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How to use a shared SSH config file

Do the following:

  • In the Nextcloud shared folder, locate the following files: Configurations/work-ssh-config, Configurations/joseph-ssh-config.
  • Create a config.d folder inside your ~/.ssh folder.
  • Create symlinks (aliases) to those files, e.g.:
ln -s /home/jon/ownCloud/work/Configurations/work-ssh-config ~/.ssh/config.d/20-megaphone
ln -s /home/jon/ownCloud/work/Configurations/joseph-ssh-config ~/.ssh/config.d/30-joseph

When you're done, running ls -l in the config.d folder should look something like this (note I have a third "personal" symlink:

zabuntu: ~/.ssh/config.d » ls -l                                                                                                                                                                                                  
total 0
lrwxrwxrwx 1 jon jon 43 Oct 20  2016 10-personal -> /home/jon/ownCloud/personal/ssh/10-personal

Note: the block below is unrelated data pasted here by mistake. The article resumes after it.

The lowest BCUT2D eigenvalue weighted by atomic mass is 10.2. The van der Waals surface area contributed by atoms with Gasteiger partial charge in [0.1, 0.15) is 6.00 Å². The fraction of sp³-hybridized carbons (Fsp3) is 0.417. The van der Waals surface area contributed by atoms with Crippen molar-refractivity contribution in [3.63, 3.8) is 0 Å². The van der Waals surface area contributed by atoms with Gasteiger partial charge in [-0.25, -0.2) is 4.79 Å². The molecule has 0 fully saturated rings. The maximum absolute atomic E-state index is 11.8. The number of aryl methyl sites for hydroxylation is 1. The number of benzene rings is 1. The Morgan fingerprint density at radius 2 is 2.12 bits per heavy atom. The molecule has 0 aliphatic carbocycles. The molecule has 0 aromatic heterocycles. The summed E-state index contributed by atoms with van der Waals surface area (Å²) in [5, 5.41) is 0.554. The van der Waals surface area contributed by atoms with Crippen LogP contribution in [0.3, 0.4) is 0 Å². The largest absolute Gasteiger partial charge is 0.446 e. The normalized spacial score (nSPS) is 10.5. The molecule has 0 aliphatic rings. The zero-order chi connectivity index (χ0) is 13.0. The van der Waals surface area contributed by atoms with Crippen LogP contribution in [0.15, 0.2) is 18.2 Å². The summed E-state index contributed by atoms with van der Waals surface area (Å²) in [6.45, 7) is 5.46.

lrwxrwxrwx 1 jon jon 54 May 21  2017 20-work -> /home/jon/ownCloud/work/Configurations/work-ssh-config
lrwxrwxrwx 1 jon jon 56 Nov 27  2017 30-joseph -> /home/jon/ownCloud/work/Configurations/joseph-ssh-config
  • Add these lines anywhere in your .bashrc file (a hidden folder in your home directory).
function ssh()
{
    ssh-combine; /usr/bin/ssh $@
}

function rsync()
{
    ssh-combine; /usr/bin/rsync $@
}

function scp()
{
    ssh-combine; /usr/bin/scp "$@"
}

function ssh-combine()
{
    cat $HOME/.ssh/config.d/* > $HOME/.ssh/config
}

If your username on your local machine isn't the same as your username on the remote machines, we'll also need to tell SSH to use a different default username.

  • Create a file in ~/.ssh/config.d called 40-global. It doesn't need to be a symlink.
  • The entire contents of this file should be:
Host *
  user dennis

Substitute your username for dennis.

Once the above setup is complete run ssh HOST and you should be connected.

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